• I'm a better educator when I engage in conversations that help me grow.  Whether listening to others defend a stance in Rocks and Sucks or talking with other job alike people, I need to continue to pursue opportunities for me explore, push and learn.
  • A PLN is invaluable, whether it's someone you see on a regular basis or someone you can learn with online.  I'll be honest, there are times when being the only person in your position in the district is a lonely job but, edcamp reaffirms for me that there are so many similar people out there, even if we're spread across districts, cities and states. 
  • There's a huge value in being positive.  It's so so easy to get negative about something but, you're more likely to meaningfully connect with someone else when you approach a situation with less negativity.
  • Learning is social.  It occurs in conversations, formally and informally.  I need to spend more time connecting.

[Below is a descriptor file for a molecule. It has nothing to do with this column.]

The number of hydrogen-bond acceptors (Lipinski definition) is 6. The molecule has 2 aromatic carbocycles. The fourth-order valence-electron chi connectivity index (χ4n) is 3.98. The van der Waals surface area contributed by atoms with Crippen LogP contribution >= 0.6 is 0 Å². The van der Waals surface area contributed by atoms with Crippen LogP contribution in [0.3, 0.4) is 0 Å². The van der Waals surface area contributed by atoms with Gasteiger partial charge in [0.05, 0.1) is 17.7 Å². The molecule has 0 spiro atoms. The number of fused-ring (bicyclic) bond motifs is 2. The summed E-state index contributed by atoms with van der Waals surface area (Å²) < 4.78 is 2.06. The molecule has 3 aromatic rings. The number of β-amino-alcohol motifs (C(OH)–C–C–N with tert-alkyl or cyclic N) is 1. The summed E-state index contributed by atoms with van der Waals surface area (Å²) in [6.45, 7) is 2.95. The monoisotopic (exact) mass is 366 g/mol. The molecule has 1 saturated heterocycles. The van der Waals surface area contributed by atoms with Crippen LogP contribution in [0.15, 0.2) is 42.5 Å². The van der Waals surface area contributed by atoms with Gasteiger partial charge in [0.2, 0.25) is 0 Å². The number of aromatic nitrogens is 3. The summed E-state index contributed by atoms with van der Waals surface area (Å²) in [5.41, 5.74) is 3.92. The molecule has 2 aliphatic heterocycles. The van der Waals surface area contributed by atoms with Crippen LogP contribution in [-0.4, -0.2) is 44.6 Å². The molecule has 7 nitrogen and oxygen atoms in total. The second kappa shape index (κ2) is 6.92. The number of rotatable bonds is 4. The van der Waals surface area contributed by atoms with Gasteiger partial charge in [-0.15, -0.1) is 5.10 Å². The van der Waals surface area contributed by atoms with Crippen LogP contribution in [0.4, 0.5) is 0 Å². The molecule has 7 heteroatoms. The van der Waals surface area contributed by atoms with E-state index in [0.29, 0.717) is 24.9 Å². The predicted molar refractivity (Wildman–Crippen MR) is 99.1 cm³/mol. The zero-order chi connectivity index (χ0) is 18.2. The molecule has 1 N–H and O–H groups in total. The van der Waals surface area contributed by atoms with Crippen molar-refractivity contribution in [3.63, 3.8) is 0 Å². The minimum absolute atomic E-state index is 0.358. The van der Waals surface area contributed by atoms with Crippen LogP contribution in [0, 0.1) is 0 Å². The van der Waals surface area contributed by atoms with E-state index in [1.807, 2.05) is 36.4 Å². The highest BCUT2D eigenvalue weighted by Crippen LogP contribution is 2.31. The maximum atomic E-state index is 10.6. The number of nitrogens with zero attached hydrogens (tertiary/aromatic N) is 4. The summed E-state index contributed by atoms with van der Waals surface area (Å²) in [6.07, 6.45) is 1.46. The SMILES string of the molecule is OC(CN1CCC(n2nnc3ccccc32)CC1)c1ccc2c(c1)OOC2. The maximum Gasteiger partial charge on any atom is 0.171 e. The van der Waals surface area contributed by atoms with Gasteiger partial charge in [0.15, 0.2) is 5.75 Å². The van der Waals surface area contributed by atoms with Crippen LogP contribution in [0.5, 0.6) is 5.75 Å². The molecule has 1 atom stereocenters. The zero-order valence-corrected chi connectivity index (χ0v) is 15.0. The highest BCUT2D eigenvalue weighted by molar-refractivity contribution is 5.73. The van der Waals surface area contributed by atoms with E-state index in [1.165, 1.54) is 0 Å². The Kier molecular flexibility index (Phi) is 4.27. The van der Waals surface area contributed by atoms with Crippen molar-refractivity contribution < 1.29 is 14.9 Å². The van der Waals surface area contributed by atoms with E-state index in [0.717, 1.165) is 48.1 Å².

I'm certain my brain hasn't fully made sense of #edcampDSM yet...hopefully I can continue to wrestle with it here.

P.S.  In case you haven't seen these posts yet, my PLN is awesome.  I feel extremely lucky to have been able to connect with them in person this weekend.  Thanks for making me a better educator, folks.  Please check out posts from some of them like Mande, Brent, DevinFran and Brian for more #edcampDSM reflections.  Also, some stats from the day can be found here.

P.P.S.  Who wants to learn with me at #edcampKC?!